Steve Earle shares songwriting wisdom

Alt-country firebrand Steve Earle rarely allows himself breathing room between projects. Recently split from Alison Moorer, his wife of seven years, he’s staying busy, working on: “Samara,” a new Richard Maxwell play he’s scoring for New York’s Soho Rep; an album he’ll record with longtime chum Shawn Colvin produced by Buddy Miller; and a musical version of “Washington Square Serenade,” an album he’s developing for Broadway. He also issued a great new all-blues CD called “Terraplane.”

In addition to everything else, in July, you’ll be teaching your second annual Camp Copperhead songwriting course in Big Indian, N.Y.?

Yeah. It’s a master course in songwriting, over four days, and it’s taught exclusively by me. And I also conduct a poetry workshop, and I teach guitar, for people who just want to work on their guitar playing. But last year, we found a few people who were really great. And you’re going to hear from them – let’s put it that way.

This is a more serious version of classes you’ve taught before, at Fur Peace Ranch and Chicago’s Old Town School of Folk Music, right?

Yes. And it also teaches methodology, where I show them how I go about writing songs – how I used to do it, and how it’s changed over the years. A methodology is important, but you have to develop your own. I used to write in the middle of the night, and then I stopped taking drugs and I started writing in the morning. And now I’ve got a 5-year-old son, so I’m writing in the middle of the night again, after I put him to bed.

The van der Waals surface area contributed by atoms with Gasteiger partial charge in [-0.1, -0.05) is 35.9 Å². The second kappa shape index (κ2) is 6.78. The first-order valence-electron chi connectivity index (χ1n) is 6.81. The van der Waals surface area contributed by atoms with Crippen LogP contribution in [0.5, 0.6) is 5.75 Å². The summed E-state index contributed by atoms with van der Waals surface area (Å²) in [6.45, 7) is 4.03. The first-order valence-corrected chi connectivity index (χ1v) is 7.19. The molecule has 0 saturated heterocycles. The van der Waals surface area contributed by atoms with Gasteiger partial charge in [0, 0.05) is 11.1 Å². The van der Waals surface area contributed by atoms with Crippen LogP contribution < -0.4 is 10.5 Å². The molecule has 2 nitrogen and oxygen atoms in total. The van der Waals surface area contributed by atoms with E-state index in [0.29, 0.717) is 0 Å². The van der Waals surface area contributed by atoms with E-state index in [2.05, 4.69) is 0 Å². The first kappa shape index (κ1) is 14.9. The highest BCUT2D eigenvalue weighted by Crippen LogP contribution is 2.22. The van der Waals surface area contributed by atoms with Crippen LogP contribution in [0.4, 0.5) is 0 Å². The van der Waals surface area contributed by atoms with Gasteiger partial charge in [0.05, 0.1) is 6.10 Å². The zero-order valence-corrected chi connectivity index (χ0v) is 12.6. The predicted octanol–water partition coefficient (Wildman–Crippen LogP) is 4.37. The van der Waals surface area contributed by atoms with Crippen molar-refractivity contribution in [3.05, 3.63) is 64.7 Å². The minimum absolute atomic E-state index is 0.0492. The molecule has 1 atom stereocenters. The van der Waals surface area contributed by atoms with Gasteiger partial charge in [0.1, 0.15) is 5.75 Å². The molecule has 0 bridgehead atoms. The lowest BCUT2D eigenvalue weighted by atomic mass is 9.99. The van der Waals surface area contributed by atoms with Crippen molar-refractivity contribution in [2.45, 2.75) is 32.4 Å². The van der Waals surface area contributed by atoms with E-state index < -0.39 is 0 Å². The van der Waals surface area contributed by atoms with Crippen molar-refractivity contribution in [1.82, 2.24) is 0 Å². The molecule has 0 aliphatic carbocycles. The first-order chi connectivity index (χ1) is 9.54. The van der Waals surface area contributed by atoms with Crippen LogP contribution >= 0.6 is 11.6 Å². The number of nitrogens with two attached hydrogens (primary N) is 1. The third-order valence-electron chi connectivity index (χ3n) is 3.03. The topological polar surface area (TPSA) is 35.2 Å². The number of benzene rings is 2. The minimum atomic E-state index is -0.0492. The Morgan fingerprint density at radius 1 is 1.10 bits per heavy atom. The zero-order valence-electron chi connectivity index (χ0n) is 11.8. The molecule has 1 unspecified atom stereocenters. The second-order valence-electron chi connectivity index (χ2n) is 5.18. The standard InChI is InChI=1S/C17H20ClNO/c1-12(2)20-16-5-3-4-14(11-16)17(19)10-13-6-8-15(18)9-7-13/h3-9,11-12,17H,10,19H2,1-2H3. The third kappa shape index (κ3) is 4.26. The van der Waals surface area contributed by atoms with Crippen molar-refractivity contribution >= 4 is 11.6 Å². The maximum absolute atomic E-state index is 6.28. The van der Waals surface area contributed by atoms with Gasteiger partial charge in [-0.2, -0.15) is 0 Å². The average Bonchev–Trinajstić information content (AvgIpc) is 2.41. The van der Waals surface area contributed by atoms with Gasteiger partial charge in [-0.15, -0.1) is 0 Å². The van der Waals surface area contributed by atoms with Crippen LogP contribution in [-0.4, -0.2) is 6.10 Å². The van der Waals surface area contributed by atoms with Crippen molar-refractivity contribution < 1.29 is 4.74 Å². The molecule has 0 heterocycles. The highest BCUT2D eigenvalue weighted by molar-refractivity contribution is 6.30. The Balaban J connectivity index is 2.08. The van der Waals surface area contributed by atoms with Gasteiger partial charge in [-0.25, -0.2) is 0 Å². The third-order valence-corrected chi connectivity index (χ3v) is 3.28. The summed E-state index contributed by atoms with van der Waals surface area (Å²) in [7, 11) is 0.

You also stress to students that songs don’t necessarily beam down from the universe – they require hard work.

From my experience, I can count on one of Billy Joe Shaver’s hands the number of times that a song was purely inspiration. The vast majority of the time, I get a verse, or a chorus, and that’s it – the rest is work. And you have to learn to do it to be great. But you can learn how the mechanics work, and you can get better at it.

It’s pretty cool that students want to hear the wisdom you have to share.

Well, yes, it is. But I believe that the two biggest mistakes we make in this culture is the way we deal with death and the way we treat our older citizens. It’s all youth culture, and nobody wants to hear anything from anybody who’s been around for awhile. We listen less and less to voices of experience in this culture, and it’s our most fatal mistake.


Steve Earle & The Dukes

Where: Great American Music Hall, 859 O’Farrell St., S.F.

When: 9 p.m. May 1

Tickets: $36

Contact: (415) 885-0750,

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